No one is going to love you as much as you can love yourself, and no one’s love is more important than the love you can have for yourself.

Loving yourself is an unlimited source of love that isn’t dependent on anyone else. It’s always going to be there, and if you can learn to access it, you will never need love from someone else. More importantly, when someone that you receive love from disrespects your boundaries, you will have the power to take a stand and communicate your expectations without fear of losing that love, because you love yourself more. You don’t have the mindset that love is a scarce resource.

Loving yourself also allows you to live a life more honestly and fully to your values, since you fear the judgment of others less because you are only dependent on yourself for love. Living true to your values is the key to cultivating fulfillment in your life.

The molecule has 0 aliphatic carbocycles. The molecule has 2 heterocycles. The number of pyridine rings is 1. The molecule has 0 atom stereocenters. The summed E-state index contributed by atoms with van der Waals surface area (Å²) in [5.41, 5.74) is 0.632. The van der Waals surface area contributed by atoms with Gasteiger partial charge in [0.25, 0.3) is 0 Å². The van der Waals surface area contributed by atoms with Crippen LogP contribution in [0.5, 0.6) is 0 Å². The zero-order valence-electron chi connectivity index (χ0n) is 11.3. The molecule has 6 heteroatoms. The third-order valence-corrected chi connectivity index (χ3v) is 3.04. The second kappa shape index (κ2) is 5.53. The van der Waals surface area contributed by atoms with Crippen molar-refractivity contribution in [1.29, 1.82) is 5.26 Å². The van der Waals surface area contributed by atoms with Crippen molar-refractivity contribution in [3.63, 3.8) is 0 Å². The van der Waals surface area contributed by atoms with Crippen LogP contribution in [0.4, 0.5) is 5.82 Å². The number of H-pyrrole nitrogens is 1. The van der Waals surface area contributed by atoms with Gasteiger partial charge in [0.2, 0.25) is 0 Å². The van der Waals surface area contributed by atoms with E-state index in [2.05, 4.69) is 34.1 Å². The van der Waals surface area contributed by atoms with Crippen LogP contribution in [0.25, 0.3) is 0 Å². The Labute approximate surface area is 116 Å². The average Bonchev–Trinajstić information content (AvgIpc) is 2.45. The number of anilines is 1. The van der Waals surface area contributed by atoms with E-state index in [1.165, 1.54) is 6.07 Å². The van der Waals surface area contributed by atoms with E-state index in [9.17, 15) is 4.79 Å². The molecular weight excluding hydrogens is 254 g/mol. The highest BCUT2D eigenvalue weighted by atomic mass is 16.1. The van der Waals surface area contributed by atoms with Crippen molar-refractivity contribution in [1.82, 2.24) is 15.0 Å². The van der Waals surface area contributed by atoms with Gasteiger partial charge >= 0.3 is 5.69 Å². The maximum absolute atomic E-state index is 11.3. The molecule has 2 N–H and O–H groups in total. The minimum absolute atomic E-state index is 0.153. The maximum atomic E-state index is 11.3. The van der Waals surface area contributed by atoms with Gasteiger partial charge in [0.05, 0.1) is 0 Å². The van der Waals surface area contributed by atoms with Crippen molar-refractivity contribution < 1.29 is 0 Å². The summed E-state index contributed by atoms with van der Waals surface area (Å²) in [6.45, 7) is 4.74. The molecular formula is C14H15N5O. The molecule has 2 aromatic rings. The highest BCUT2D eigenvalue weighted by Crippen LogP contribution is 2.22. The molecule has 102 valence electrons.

Why do you think people stay in mediocre relationships? What advice would you give to our readers regarding this?

People stay in mediocre relationships for more reasons than just “love.” The feelings that we label as love motivate people to invest more in a relationship, neurologically bonding you to that person, thus creating greater levels of attachment.

Now, you are in a mediocre relationship, things aren’t that great, you’re not getting your needs met, but you are already attached and invested, so you’re highly stressed, which causes very emotional situations that bond you even more to that person. It’s a self-defeating cycle. Add in the fact that you don’t love yourself enough and believe that you deserve better, it’s a recipe for disaster and a lot of lost time.